from Names of the Lion

translated by David Larsen

al-Asjar                       “Whose Eyes Are Bloodshot”10
al-Bāsil                        “Whose Look Is Hateful”
al-Mukhdir                 “The Lurker,” also al-Khādir and al-Khadir
Ḥabīlu Barāḥ              “Who Fights to the End”11
al-Ṣildim                     “Who Doesn’t Care What Happens”12
al-Shatīm                    “Whose Countenance Is Grim”
al-Ghaḍūb                  “The Swift to Anger”
al-Ghashūm                “The Tyrant,” also al-Ghashamsham
al-ʿAsharram              “The Trenchant,” also al-ʿUshārim
al-Qamūṣ                    “The Sportive”
al-Qamqām                “The Sublime”13
al-ʿĀdī                         “The Aggressor”
al-ʿAzzām                   “The Resolute,” also al-Muʿtazim
al-Muzaʿfur                “Whose Coat Is Yellow, Stained with Red”14
al-Sharanbath             “Big in the Paws,”15also al-Shurābith
al-Mudlif                     “Whose Speech Is Uncouth”
al-Qahim                     “Who Eats Until he’s Sick of Food”16


10Asjar describes an eye afflicted with redness, as well as the redness in a pool of muddy water mixed with clay.
11Ḥabīlu Barāḥ is an epithet of the lion, or for the hero who does not quit his place (lā yabraḥ), as if bound to the spot by cords (ḥibāl),” says Lisān art. √brḥ.
12 The root √ṣld is used for what is hard and stony; in addition to the lion, ṣildim is said for a horse with firm hooves. The gloss “Who doesn’t care what happens” comes from Kitāb al-Jīm (The Book Beginning with the Letter Jīm) II.177, by Abū ʿAmr al-Shaybānī (d. 213/828).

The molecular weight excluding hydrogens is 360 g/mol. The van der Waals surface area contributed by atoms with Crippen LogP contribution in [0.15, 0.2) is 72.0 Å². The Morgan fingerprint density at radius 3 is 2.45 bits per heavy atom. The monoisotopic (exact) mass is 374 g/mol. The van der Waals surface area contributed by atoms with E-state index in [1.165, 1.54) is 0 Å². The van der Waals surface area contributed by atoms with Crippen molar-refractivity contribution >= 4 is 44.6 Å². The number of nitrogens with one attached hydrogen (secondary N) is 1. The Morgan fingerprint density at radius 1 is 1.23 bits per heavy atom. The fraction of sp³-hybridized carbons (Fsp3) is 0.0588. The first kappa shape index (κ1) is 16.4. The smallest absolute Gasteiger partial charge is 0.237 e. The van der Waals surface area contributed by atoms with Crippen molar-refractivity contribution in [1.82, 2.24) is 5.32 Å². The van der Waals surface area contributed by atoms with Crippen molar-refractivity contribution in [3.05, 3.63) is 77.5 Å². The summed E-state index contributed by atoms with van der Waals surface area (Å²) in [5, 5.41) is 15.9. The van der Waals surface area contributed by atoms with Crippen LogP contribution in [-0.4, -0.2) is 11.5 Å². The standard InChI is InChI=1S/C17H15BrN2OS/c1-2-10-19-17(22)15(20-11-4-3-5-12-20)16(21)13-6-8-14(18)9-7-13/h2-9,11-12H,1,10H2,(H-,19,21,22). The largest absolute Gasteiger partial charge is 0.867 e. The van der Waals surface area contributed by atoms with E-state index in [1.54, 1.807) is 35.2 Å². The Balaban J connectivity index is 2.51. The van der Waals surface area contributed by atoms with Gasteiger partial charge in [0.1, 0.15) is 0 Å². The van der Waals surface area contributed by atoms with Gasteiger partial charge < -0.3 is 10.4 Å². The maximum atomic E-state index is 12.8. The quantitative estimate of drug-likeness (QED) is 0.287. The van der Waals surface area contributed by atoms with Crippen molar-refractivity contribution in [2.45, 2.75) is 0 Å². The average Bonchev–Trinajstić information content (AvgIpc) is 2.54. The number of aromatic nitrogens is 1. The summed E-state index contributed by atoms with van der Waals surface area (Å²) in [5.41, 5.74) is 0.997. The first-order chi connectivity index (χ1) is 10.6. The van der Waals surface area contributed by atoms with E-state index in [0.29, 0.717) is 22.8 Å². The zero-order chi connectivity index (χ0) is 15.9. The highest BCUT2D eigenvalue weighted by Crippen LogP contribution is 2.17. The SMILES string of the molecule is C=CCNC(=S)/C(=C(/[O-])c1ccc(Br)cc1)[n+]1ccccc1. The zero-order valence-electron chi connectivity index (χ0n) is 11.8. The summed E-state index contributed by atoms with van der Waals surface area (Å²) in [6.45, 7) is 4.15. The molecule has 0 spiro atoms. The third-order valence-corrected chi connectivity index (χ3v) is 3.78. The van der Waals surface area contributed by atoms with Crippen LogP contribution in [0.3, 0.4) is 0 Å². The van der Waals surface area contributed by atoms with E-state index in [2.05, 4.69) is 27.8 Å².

13Qamqām is an epithet of the sea, and a nobleman whose largesse is widely spread. A matter that is qamqām is great and terrible.
14 Muzaʿfur is one of several descriptors of the lion with blood on it. It comes out of zaʿfarān, an Arabic word for saffron.
15 For al-shurābith,it is hard to fault Ibn Fāris’s derivation from al-sharath, a word for “stoutness of hand and fingers,” even though it means dropping a consonant (bāʾ) that is nowhere acknowledged as an augmentative letter (Muʿjam Maqāyīs al-lugha 3.273).
16Al-qahim seems best explained in relation to al-iqhām as defined by Ibn al-Aʿrābī (quoted in Lisān art. √qhm): “To feel iqhām towards a meal is to desire it greatly. Iqhām from a meal is aversion to it.”

From Names of the Lion, translated by David Larsen. Copyright © 2009 and 2017 by David Larsen. Used with the permission of Wave Books.